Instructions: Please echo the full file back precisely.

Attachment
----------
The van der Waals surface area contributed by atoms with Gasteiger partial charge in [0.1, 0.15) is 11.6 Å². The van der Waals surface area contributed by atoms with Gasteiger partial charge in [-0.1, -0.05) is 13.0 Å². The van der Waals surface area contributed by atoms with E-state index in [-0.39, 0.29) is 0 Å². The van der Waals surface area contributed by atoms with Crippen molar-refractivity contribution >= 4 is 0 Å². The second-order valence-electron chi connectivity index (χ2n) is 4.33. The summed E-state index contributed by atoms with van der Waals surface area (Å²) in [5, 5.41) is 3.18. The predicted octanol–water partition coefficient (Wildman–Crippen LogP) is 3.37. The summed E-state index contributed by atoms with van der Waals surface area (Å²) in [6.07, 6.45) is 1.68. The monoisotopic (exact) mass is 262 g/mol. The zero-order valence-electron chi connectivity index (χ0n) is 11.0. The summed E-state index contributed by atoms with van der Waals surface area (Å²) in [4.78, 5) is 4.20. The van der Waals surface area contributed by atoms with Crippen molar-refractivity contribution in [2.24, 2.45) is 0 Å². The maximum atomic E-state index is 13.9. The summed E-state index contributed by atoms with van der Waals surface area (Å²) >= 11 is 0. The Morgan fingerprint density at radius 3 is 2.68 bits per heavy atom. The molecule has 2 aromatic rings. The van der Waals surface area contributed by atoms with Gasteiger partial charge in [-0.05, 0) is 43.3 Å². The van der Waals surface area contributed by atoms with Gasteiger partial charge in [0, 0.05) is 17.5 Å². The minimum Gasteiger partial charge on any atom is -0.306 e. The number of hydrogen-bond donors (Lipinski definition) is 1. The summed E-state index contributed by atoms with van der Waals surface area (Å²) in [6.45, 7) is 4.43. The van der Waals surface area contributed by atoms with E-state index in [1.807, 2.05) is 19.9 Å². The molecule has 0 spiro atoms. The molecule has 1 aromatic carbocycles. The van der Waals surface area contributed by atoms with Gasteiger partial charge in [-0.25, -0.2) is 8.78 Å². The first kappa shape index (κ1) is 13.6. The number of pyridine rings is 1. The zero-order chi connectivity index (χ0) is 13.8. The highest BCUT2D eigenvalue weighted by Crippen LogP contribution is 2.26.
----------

The van der Waals surface area contributed by atoms with Gasteiger partial charge in [0.1, 0.15) is 11.6 Å². The van der Waals surface area contributed by atoms with Gasteiger partial charge in [-0.1, -0.05) is 13.0 Å². The van der Waals surface area contributed by atoms with E-state index in [-0.39, 0.29) is 0 Å². The van der Waals surface area contributed by atoms with Crippen molar-refractivity contribution >= 4 is 0 Å². The second-order valence-electron chi connectivity index (χ2n) is 4.33. The summed E-state index contributed by atoms with van der Waals surface area (Å²) in [5, 5.41) is 3.18. The predicted octanol–water partition coefficient (Wildman–Crippen LogP) is 3.37. The summed E-state index contributed by atoms with van der Waals surface area (Å²) in [6.07, 6.45) is 1.68. The monoisotopic (exact) mass is 262 g/mol. The zero-order valence-electron chi connectivity index (χ0n) is 11.0. The summed E-state index contributed by atoms with van der Waals surface area (Å²) in [4.78, 5) is 4.20. The van der Waals surface area contributed by atoms with Crippen molar-refractivity contribution in [2.24, 2.45) is 0 Å². The maximum atomic E-state index is 13.9. The summed E-state index contributed by atoms with van der Waals surface area (Å²) >= 11 is 0. The Morgan fingerprint density at radius 3 is 2.68 bits per heavy atom. The molecule has 2 aromatic rings. The van der Waals surface area contributed by atoms with Gasteiger partial charge in [-0.05, 0) is 43.3 Å². The van der Waals surface area contributed by atoms with Gasteiger partial charge in [0, 0.05) is 17.5 Å². The minimum Gasteiger partial charge on any atom is -0.306 e. The number of hydrogen-bond donors (Lipinski definition) is 1. The summed E-state index contributed by atoms with van der Waals surface area (Å²) in [6.45, 7) is 4.43. The van der Waals surface area contributed by atoms with E-state index in [1.807, 2.05) is 19.9 Å². The molecule has 0 spiro atoms. The molecule has 1 aromatic carbocycles. The van der Waals surface area contributed by atoms with Gasteiger partial charge in [-0.25, -0.2) is 8.78 Å². The first kappa shape index (κ1) is 13.6. The number of pyridine rings is 1. The zero-order chi connectivity index (χ0) is 13.8. The highest BCUT2D eigenvalue weighted by Crippen LogP contribution is 2.26.